(CNSNew.com) - An increasingly bold series of terrorist attacks targeting American interests was met with tough talk from former President Bill Clinton but little action, according to terrorism experts asked to analyze the U.S. response to attacks between 1993 and 2000.
Larry Johnson, formerly with the CIA and the State Department and the current CEO of the Business Exposure Reduction Group, said he believes Clinton's weak response to the terrorist attacks that occurred during his presidency paved the way for the Sept. 11 attacks on the World Trade Center and Pentagon.
"The Clinton administration paid lip service to the notion of combating terrorism through some money added, but generally kept it as a very low priority," Johnson said.
1993 World Trade Center Bombing
On Feb. 26, 1993, a car bomb was detonated at the World Trade Center in New York City, killing six people and injuring thousands. The bomb caused extensive damage to the complex. Osama bin Laden is suspected to have been behind the attacks.
In reacting to the attack, Clinton urged calm.
"I would plead with the American people and the good people of New York to keep your courage up and go on about your lives. I would discourage the American people from overreacting to this," Clinton said.
Clinton assured Americans that he had put forth "the full, full resources of the federal law enforcement agencies - all kinds of agencies, all kinds of access to information - at the service of those who are trying to figure out who did this and why."
He also said he would implement a policy of "continued monitoring."
Clinton said the United States was "absolutely determined to oppose the cowardly cruelty of terrorists, wherever we can."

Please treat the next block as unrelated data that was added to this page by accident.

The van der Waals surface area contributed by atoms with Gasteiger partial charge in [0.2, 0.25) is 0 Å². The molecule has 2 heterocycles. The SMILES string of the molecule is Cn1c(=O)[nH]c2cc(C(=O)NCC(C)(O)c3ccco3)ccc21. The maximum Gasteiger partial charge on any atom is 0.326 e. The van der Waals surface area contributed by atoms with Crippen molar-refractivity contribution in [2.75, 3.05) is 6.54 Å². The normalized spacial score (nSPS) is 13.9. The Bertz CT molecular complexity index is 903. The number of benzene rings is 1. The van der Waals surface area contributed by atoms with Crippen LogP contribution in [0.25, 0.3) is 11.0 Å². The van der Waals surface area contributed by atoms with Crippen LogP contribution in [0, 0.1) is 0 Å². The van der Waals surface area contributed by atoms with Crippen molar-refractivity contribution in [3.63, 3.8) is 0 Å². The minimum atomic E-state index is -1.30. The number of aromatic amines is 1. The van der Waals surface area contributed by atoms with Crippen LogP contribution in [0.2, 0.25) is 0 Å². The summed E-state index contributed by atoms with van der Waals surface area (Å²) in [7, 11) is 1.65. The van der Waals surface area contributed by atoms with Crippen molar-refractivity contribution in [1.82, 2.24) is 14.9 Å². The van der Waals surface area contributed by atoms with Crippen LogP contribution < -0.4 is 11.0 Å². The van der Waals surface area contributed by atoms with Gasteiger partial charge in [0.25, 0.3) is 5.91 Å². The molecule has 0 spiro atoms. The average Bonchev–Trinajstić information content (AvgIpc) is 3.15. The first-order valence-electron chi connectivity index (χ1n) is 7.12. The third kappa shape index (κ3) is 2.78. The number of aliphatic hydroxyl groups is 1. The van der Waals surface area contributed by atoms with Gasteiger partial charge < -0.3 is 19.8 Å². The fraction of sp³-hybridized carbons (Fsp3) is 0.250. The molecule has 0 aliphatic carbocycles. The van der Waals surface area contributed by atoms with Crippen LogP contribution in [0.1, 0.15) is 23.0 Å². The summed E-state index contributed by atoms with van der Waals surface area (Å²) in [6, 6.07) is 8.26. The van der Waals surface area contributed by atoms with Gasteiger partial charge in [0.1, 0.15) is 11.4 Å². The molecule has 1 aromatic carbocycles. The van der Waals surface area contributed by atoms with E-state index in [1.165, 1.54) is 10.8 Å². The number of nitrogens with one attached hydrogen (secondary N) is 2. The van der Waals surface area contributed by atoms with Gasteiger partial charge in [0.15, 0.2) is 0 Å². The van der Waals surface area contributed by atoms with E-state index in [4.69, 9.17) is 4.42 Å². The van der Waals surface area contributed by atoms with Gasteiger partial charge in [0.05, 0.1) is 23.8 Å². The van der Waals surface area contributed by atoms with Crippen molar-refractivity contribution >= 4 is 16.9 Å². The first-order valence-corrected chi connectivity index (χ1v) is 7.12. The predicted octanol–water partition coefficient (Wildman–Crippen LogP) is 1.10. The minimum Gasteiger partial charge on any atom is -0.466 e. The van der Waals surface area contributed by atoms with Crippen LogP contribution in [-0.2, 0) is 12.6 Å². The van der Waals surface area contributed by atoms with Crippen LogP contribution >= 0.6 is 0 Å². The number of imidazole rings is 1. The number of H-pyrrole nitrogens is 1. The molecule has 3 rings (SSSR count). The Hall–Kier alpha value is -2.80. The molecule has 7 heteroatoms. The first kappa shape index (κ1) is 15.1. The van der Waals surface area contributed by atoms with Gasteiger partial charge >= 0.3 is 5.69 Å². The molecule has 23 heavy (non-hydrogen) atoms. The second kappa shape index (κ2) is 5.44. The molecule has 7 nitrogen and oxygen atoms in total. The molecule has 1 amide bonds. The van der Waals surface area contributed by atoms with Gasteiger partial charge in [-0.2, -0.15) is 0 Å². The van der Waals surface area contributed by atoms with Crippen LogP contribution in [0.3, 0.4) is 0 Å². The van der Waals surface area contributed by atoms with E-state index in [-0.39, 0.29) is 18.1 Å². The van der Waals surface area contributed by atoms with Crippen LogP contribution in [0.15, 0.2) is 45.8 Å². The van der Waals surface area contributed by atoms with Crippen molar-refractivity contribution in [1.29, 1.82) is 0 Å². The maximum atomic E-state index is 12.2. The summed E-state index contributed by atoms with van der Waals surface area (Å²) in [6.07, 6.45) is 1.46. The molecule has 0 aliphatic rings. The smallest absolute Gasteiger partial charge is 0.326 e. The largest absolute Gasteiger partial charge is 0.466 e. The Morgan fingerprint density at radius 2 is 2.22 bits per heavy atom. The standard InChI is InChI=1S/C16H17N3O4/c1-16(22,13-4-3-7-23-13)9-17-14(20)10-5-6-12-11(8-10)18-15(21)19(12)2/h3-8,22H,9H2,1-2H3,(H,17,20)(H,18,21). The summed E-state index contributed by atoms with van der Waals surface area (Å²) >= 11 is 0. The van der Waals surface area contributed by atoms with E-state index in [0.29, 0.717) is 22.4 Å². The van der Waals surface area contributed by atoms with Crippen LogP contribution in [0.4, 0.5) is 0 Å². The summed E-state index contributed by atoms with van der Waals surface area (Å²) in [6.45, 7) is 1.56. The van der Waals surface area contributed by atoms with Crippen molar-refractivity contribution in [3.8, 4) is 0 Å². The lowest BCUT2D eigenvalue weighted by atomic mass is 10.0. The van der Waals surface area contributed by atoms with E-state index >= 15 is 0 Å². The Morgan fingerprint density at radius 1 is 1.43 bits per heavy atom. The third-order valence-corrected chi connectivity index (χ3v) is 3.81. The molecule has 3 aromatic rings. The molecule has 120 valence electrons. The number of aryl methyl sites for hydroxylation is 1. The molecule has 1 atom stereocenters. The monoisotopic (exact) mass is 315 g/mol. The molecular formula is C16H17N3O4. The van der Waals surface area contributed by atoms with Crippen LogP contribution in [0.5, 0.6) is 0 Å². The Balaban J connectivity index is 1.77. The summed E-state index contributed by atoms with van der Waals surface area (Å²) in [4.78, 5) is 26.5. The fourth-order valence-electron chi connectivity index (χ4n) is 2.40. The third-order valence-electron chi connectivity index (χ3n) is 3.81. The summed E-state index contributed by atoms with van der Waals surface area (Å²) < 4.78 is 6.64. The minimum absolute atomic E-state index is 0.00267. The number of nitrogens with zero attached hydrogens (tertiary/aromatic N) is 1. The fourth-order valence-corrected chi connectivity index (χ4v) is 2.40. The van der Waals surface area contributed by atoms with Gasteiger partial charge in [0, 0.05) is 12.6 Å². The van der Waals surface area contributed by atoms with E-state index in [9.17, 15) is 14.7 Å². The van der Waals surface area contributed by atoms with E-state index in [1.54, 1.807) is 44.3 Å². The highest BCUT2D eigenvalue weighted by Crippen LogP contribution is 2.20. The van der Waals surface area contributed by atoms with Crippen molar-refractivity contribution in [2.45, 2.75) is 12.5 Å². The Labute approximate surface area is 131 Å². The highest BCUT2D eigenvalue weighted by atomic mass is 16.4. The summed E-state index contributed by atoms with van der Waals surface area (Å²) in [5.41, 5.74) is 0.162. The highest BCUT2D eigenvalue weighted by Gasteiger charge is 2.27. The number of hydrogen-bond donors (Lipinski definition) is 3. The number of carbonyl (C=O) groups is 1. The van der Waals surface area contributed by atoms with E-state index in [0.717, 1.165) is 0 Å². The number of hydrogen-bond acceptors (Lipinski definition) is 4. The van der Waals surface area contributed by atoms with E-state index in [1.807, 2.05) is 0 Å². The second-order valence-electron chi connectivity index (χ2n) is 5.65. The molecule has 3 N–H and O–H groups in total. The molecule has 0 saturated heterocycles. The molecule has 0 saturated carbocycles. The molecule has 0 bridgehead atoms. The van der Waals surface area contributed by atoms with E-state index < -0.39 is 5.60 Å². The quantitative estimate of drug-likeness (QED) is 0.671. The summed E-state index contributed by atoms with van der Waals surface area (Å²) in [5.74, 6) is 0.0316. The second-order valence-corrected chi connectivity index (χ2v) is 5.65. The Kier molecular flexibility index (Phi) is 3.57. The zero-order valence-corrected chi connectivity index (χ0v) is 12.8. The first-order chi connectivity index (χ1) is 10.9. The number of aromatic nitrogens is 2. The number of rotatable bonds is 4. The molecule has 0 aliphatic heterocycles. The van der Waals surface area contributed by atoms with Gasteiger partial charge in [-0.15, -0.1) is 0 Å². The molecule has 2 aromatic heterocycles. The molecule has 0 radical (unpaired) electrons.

Despite his rhetoric, Clinton made no changes in policy to prevent additional attacks, Johnson said.
"From the time President Clinton took office until May of 1995, a Presidential Decision Directive, PDD 39, sat in the National Security Council, in the In Box of one of the officials with no action taken. The significance of PDD 39 is that it was the document defining what the missions and roles were of combating terrorism," Johnson said.
"Despite what happened at the World Trade Center in 1993, the Clinton administration did not finally act on [PDD 39] until after the attack in Oklahoma City," Johnson said, referring to the 1995 incident in which an American, Timothy McVeigh, detonated a bomb outside the federal building in Oklahoma City, killing 168 people.
"The only reason for that is because in the two weeks prior to Oklahoma City, the front page of both Newsweek and Time Magazine carried the question: 'Is President Clinton Relevant?'"
Chuck Pena, senior defense analyst for the Cato Institute, agreed that Clinton's actions following the 1993 attack failed to match his words. But, Pena said, the circumstances were different than they are today.
"[Clinton's] actions were not necessarily 100 percent reflective of his rhetoric nor were they effective," however, "there are some reasons for some of that. At the time, we were not looking at four or five thousand casualties as a result of a single terrorist act."
1996 Khobar Towers Bombing
On June 25, 1996, terrorists attacked the U.S. military complex and Khobar Towers in Saudi Arabia, killing 19 Americans and wounding hundreds more.
Shiite militant terrorists with connections to bin Laden are thought to have been responsible for the attacks.
In a televised statement, Clinton addressed the nation with news about the bombing:
"The explosion appears to be the work of terrorists. The cowards who committed this murderous act must not go unpunished," Clinton said. "America takes care of its own."
Johnson said Clinton did nothing of the sort.
According to Johnson, early indications were that the explosive used in the bombing of the Khobar Towers came out of the Becca Valley in Lebanon. A year later, however, President Clinton restored full diplomatic relations with Lebanon including lifting travel restrictions and trade restrictions, Johnson said, "without requiring them to locate, arrest, apprehend or compensate U.S. citizens. He just let it go."